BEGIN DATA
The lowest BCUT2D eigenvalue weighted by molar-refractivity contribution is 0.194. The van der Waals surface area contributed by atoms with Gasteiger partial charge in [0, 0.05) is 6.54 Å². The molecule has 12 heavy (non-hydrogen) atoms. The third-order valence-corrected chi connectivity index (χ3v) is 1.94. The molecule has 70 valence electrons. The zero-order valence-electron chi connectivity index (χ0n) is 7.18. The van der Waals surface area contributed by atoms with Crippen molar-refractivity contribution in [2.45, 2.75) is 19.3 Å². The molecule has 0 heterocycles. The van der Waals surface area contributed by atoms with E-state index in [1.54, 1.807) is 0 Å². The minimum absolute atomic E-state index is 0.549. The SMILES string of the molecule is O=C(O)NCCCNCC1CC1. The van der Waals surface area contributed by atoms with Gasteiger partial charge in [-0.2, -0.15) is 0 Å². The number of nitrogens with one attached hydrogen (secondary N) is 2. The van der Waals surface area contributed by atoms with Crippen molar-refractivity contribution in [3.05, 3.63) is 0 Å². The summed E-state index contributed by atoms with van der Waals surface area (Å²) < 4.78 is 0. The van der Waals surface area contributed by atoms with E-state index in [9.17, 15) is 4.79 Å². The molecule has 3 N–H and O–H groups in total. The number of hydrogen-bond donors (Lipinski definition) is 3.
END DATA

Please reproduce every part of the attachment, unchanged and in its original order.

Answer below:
The lowest BCUT2D eigenvalue weighted by molar-refractivity contribution is 0.194. The van der Waals surface area contributed by atoms with Gasteiger partial charge in [0, 0.05) is 6.54 Å². The molecule has 12 heavy (non-hydrogen) atoms. The third-order valence-corrected chi connectivity index (χ3v) is 1.94. The molecule has 70 valence electrons. The zero-order valence-electron chi connectivity index (χ0n) is 7.18. The van der Waals surface area contributed by atoms with Crippen molar-refractivity contribution in [2.45, 2.75) is 19.3 Å². The molecule has 0 heterocycles. The van der Waals surface area contributed by atoms with E-state index in [1.54, 1.807) is 0 Å². The minimum absolute atomic E-state index is 0.549. The SMILES string of the molecule is O=C(O)NCCCNCC1CC1. The van der Waals surface area contributed by atoms with Gasteiger partial charge in [-0.2, -0.15) is 0 Å². The number of nitrogens with one attached hydrogen (secondary N) is 2. The van der Waals surface area contributed by atoms with Crippen molar-refractivity contribution in [3.05, 3.63) is 0 Å². The summed E-state index contributed by atoms with van der Waals surface area (Å²) < 4.78 is 0. The van der Waals surface area contributed by atoms with E-state index in [9.17, 15) is 4.79 Å². The molecule has 3 N–H and O–H groups in total. The number of hydrogen-bond donors (Lipinski definition) is 3.